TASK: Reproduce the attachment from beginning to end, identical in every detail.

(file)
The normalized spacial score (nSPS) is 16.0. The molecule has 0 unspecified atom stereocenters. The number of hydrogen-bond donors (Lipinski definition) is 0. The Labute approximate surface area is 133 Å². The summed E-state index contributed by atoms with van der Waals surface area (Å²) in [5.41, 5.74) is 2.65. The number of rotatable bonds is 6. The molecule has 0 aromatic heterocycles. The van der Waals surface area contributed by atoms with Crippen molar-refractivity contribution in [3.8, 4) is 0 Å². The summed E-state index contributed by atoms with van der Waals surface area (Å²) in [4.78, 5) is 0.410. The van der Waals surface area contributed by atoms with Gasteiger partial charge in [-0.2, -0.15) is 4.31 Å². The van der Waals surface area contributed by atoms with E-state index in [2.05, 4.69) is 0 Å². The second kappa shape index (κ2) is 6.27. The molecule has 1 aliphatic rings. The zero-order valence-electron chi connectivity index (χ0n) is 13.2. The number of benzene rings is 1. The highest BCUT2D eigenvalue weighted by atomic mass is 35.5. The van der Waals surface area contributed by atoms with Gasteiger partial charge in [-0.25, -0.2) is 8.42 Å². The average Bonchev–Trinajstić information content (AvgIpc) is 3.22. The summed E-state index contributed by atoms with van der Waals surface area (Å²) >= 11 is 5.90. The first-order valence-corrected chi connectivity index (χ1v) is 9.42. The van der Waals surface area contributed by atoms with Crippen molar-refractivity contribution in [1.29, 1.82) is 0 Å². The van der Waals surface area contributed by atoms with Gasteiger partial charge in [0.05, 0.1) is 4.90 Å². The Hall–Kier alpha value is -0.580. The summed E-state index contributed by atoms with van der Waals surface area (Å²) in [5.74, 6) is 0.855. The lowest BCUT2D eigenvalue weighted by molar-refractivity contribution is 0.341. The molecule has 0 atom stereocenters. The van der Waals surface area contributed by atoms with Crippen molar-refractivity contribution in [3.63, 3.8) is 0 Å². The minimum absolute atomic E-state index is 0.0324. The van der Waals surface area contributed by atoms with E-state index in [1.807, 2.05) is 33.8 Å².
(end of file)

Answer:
The normalized spacial score (nSPS) is 16.0. The molecule has 0 unspecified atom stereocenters. The number of hydrogen-bond donors (Lipinski definition) is 0. The Labute approximate surface area is 133 Å². The summed E-state index contributed by atoms with van der Waals surface area (Å²) in [5.41, 5.74) is 2.65. The number of rotatable bonds is 6. The molecule has 0 aromatic heterocycles. The van der Waals surface area contributed by atoms with Crippen molar-refractivity contribution in [3.8, 4) is 0 Å². The summed E-state index contributed by atoms with van der Waals surface area (Å²) in [4.78, 5) is 0.410. The van der Waals surface area contributed by atoms with Gasteiger partial charge in [-0.2, -0.15) is 4.31 Å². The van der Waals surface area contributed by atoms with E-state index in [2.05, 4.69) is 0 Å². The second kappa shape index (κ2) is 6.27. The molecule has 1 aliphatic rings. The zero-order valence-electron chi connectivity index (χ0n) is 13.2. The number of benzene rings is 1. The highest BCUT2D eigenvalue weighted by atomic mass is 35.5. The van der Waals surface area contributed by atoms with Gasteiger partial charge in [-0.25, -0.2) is 8.42 Å². The average Bonchev–Trinajstić information content (AvgIpc) is 3.22. The summed E-state index contributed by atoms with van der Waals surface area (Å²) >= 11 is 5.90. The first-order valence-corrected chi connectivity index (χ1v) is 9.42. The van der Waals surface area contributed by atoms with Crippen molar-refractivity contribution in [1.29, 1.82) is 0 Å². The van der Waals surface area contributed by atoms with Gasteiger partial charge in [0.05, 0.1) is 4.90 Å². The Hall–Kier alpha value is -0.580. The summed E-state index contributed by atoms with van der Waals surface area (Å²) in [5.74, 6) is 0.855. The lowest BCUT2D eigenvalue weighted by molar-refractivity contribution is 0.341. The molecule has 0 atom stereocenters. The van der Waals surface area contributed by atoms with Crippen molar-refractivity contribution in [3.63, 3.8) is 0 Å². The minimum absolute atomic E-state index is 0.0324. The van der Waals surface area contributed by atoms with E-state index in [1.807, 2.05) is 33.8 Å².